This Week in California History (an ever-useful site, maintained by Jim Silverman) tells me that December 20th, 1844, is the date on which
Rancho Rio de los Molinos, a 22,172-acre Mexican land grant in present day Tehama County was deeded. It extended along the east side of the Sacramento River from Dye Creek to Toomes Creek, including present day Los Molinos.
So here is a little more about Rancho Rio de los Molinos:
Albert G. Toomes, a native of Missouri, came into California with the Rowland-Workman party by way of the southern route. They arrived in California on November 10, 1841, just a few days after the Bidwell-Bartleson Party arrived at Marsh’s Ranch near Mt. Diablo.
Toomes worked in Monterey as a carpenter with Robert H. Thomes, who had come with the Bidwell group. Together they built a house for Manuel Jimeno Casarin, secretary of state and sometimes acting governor under Governors Alvarado and Micheltorena, This turned out to be to their advantage, for as Toomes said:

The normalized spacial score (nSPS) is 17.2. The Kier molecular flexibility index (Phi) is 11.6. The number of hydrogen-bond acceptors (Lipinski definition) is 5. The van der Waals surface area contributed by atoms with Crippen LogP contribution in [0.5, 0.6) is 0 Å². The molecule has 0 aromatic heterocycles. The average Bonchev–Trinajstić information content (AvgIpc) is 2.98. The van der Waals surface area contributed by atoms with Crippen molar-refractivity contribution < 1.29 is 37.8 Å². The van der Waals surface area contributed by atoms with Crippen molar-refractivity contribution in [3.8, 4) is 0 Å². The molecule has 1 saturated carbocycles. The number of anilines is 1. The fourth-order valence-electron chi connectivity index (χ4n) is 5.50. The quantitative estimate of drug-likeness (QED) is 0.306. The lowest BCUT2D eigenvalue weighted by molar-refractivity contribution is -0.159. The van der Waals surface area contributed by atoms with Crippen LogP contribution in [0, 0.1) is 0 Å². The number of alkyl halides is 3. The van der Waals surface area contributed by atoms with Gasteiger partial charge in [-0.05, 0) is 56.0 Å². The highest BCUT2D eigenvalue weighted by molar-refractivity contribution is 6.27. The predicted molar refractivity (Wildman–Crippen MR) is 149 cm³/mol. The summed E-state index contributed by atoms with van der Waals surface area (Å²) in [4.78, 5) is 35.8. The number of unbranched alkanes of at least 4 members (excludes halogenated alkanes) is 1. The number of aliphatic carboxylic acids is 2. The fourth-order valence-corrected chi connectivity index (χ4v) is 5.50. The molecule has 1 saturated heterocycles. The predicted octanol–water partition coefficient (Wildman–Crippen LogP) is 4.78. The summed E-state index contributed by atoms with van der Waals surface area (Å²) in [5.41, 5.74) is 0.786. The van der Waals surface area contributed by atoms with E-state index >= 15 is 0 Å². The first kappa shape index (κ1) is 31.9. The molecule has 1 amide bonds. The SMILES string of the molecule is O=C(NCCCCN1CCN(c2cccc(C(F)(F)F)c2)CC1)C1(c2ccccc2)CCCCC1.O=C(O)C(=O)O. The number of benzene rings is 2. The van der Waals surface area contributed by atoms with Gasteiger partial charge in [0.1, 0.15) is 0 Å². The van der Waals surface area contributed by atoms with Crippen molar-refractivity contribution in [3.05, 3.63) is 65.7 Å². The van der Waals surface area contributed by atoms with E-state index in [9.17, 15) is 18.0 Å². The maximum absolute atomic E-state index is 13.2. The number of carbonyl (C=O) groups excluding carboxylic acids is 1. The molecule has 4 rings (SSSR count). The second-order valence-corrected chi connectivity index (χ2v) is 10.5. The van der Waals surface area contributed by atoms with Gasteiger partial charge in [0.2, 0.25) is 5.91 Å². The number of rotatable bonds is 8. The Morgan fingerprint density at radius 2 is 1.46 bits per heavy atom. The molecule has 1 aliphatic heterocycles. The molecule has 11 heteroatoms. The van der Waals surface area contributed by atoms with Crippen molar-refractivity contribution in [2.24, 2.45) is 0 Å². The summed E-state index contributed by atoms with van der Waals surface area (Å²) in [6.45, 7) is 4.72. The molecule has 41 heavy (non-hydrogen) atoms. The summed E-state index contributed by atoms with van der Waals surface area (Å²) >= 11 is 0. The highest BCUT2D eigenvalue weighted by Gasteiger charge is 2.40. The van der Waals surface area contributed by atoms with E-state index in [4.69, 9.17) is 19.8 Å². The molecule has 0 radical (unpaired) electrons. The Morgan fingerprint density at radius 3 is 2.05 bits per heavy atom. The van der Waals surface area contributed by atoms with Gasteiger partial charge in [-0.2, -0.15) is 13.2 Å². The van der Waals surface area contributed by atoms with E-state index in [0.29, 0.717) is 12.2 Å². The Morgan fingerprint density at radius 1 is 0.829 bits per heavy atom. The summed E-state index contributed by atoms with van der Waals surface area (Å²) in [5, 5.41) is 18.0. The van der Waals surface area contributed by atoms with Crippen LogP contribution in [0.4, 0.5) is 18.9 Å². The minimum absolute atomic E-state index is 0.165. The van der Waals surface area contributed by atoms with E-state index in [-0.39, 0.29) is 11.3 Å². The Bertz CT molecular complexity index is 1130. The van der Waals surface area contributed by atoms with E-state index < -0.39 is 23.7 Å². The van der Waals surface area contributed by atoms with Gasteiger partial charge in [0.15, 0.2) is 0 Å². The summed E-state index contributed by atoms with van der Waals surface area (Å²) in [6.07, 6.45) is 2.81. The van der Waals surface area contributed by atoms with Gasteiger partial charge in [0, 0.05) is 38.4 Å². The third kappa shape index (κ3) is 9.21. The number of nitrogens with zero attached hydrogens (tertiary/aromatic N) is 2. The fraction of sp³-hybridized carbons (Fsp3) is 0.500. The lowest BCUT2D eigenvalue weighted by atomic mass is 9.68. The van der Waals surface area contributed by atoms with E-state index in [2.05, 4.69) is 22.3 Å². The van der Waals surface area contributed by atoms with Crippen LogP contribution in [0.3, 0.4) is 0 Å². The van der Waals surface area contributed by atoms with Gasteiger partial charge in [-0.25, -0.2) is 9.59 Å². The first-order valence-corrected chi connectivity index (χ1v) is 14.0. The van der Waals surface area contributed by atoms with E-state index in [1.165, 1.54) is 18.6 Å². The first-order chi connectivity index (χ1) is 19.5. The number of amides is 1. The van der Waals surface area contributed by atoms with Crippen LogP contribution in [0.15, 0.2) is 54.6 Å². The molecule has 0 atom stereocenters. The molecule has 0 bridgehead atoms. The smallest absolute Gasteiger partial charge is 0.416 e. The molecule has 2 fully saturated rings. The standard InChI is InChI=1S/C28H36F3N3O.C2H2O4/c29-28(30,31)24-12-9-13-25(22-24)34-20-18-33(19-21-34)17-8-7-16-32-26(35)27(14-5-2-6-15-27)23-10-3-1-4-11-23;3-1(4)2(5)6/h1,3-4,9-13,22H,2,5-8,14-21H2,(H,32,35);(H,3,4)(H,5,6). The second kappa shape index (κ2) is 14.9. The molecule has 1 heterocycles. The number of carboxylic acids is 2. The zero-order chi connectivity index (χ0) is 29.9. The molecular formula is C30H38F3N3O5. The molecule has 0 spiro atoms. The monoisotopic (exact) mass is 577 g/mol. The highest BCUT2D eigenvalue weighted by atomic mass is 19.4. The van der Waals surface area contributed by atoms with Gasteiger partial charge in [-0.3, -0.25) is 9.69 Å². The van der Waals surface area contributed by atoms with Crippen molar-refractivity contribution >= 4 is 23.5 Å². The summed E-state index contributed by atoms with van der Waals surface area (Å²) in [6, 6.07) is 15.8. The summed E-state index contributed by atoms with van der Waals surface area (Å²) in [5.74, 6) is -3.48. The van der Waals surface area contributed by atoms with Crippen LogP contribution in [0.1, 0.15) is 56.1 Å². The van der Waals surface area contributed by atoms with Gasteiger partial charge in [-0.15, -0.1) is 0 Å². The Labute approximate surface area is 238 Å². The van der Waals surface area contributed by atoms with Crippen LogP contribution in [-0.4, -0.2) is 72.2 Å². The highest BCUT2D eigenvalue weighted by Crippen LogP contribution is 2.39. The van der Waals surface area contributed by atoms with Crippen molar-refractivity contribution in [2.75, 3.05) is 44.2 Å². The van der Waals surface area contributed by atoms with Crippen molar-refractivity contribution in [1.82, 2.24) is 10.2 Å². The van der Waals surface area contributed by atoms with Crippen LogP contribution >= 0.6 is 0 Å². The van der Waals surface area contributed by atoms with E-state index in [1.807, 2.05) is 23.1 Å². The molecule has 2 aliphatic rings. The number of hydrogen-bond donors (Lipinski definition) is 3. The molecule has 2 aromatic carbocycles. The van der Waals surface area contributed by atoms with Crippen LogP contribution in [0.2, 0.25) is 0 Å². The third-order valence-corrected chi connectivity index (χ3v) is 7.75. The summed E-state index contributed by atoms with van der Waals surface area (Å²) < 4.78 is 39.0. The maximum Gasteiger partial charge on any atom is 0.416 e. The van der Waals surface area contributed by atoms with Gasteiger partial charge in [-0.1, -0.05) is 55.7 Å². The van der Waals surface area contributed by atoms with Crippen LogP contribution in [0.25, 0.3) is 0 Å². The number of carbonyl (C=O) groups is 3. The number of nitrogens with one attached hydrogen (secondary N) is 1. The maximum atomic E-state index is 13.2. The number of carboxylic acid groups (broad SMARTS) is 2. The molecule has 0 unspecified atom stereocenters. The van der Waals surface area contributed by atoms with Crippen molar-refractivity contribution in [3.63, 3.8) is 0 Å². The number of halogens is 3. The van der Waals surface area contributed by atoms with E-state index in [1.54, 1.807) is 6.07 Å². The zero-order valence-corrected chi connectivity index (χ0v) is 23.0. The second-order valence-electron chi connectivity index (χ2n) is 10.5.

“The house we built at Monterey for Governor Jimeno in 1845 was one of the best jobs we ever did in our lives, for the old gentleman not only paid us well, but got us our farms without any of the trouble others had.”
On December 20th, 1844, five square leagues (22,177 acres) were granted to Albert G. Toomes by Manuel Micheltorena, between Dye Creek and Toomes Creek with Mill Creek in about the center, on the east side of the Sacramento River. Robert H. Thomes received a matching land grant, Rancho Saucos, on the west side of the river.
John Bidwell had named Mill Creek (in Spanish, Rio de los Molinos) because it looked like a good stream for a mill. He also drew the diseño for the rancho.
You can see on the diseño that Job Dye’s ranch (Rancho de Dye) is to the north, and Peter Lassen’s ranch is to the south.
yesterday I just found the Toomes mill site.
His home site is next on the list.
I look forward to hearing more.